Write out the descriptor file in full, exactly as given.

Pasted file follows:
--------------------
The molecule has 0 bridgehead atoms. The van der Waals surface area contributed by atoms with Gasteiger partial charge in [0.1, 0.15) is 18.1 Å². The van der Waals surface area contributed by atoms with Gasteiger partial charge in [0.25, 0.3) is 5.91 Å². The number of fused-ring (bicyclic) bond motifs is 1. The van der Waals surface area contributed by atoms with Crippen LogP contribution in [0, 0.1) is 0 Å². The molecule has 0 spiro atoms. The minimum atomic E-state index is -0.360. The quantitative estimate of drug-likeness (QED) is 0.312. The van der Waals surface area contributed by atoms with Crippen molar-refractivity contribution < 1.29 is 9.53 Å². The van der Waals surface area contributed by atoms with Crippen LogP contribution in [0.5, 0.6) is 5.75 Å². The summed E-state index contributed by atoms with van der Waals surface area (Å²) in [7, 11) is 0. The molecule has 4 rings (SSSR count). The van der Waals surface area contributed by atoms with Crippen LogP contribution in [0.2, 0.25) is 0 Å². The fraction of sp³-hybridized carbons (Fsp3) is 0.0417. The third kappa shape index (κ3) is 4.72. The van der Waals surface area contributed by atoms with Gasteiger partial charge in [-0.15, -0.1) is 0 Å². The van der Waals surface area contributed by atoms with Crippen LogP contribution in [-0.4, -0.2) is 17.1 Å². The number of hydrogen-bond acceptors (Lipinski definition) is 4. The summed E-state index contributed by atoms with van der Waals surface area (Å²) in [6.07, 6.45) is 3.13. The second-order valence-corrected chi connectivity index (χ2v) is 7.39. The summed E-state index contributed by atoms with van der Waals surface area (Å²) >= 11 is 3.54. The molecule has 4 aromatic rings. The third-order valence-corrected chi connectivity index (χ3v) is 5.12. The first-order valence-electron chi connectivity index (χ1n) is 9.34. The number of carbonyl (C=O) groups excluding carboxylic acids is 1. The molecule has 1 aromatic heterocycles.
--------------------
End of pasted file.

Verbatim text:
The molecule has 0 bridgehead atoms. The van der Waals surface area contributed by atoms with Gasteiger partial charge in [0.1, 0.15) is 18.1 Å². The van der Waals surface area contributed by atoms with Gasteiger partial charge in [0.25, 0.3) is 5.91 Å². The number of fused-ring (bicyclic) bond motifs is 1. The van der Waals surface area contributed by atoms with Crippen LogP contribution in [0, 0.1) is 0 Å². The molecule has 0 spiro atoms. The minimum atomic E-state index is -0.360. The quantitative estimate of drug-likeness (QED) is 0.312. The van der Waals surface area contributed by atoms with Crippen molar-refractivity contribution < 1.29 is 9.53 Å². The van der Waals surface area contributed by atoms with Crippen LogP contribution in [0.5, 0.6) is 5.75 Å². The summed E-state index contributed by atoms with van der Waals surface area (Å²) in [7, 11) is 0. The molecule has 4 rings (SSSR count). The van der Waals surface area contributed by atoms with Crippen LogP contribution in [0.2, 0.25) is 0 Å². The fraction of sp³-hybridized carbons (Fsp3) is 0.0417. The third kappa shape index (κ3) is 4.72. The van der Waals surface area contributed by atoms with Gasteiger partial charge in [-0.15, -0.1) is 0 Å². The van der Waals surface area contributed by atoms with Crippen LogP contribution in [-0.4, -0.2) is 17.1 Å². The number of hydrogen-bond acceptors (Lipinski definition) is 4. The summed E-state index contributed by atoms with van der Waals surface area (Å²) in [6.07, 6.45) is 3.13. The second-order valence-corrected chi connectivity index (χ2v) is 7.39. The summed E-state index contributed by atoms with van der Waals surface area (Å²) >= 11 is 3.54. The molecule has 4 aromatic rings. The third-order valence-corrected chi connectivity index (χ3v) is 5.12. The first-order valence-electron chi connectivity index (χ1n) is 9.34. The number of carbonyl (C=O) groups excluding carboxylic acids is 1. The molecule has 1 aromatic heterocycles.